We have started a new semester of Sunday night programming with our kids, and we are looking at the parable of the Good Samaritan in Luke 10 and discussing the question, “Who is my neighbor?” This first Sunday night we talked about what it meant to be a good neighbor at school, and in the months to come we will talk about being a good neighbor in our families, community, and church. When I started writing the curriculum for this series, I knew that the straightforward answer I would receive is that our neighbors are those who live close to us. And that’s not wrong.
But I what I want our kids to see is the deep truth about what it means to be a neighbor … a good neighbor. This is why we are using Luke 10 for our base scripture, because we learn from the passage that the person who is the neighbor to the man beaten and left on the side of the road is the one who shows mercy.
The reality is that the man didn’t have to stop. He wasn’t required to. He could have been too busy. He could have been afraid of what he saw or thought it was a trap. He could have come up with dozens of reasons not to stop, which was apparently what the priest and the Levite did. But he did stop. He did show mercy, kindness, and compassion. He is the model of a good neighbor.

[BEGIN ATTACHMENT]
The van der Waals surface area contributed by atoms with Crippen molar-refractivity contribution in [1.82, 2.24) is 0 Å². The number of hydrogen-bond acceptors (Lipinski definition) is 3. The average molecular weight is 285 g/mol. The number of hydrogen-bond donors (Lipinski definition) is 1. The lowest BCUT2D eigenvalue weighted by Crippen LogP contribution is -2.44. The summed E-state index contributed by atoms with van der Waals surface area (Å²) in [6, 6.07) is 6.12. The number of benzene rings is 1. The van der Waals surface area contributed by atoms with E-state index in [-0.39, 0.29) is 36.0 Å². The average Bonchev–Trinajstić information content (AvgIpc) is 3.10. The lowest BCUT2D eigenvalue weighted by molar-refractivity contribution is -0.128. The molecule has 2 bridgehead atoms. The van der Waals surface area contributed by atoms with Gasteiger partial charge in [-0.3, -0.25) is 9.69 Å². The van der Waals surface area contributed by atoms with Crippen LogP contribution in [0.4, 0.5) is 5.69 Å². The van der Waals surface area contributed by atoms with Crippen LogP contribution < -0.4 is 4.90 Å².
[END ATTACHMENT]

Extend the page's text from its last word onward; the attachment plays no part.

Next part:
So, as the kids left the Bible station, I challenged them to have a new mantra or motto to say to themselves every day as they’re heading into school: “I am a good neighbor.”
Perhaps we all need to have this mantra that we say to ourselves every day as we head into work, to the grocery store, to pick up our kids from school, spending time with our families, and all of the other daily tasks. “I am a good neighbor. I will be the neighbor that shows mercy, who helps when possible, who shows the love of Christ to everyone I meet. I will be the neighbor who includes instead of excludes. I will be the neighbor who invites others to the table. I will be the neighbor who listens to others. I will be the neighbor who stops. I will be a good neighbor.”
If you are a parent, I encourage you to have your kids say this mantra each day as they head into school. Say it with them. Let them know it’s also your goal to be a good neighbor.
So, today and everyday, I will remind myself that I am a good neighbor.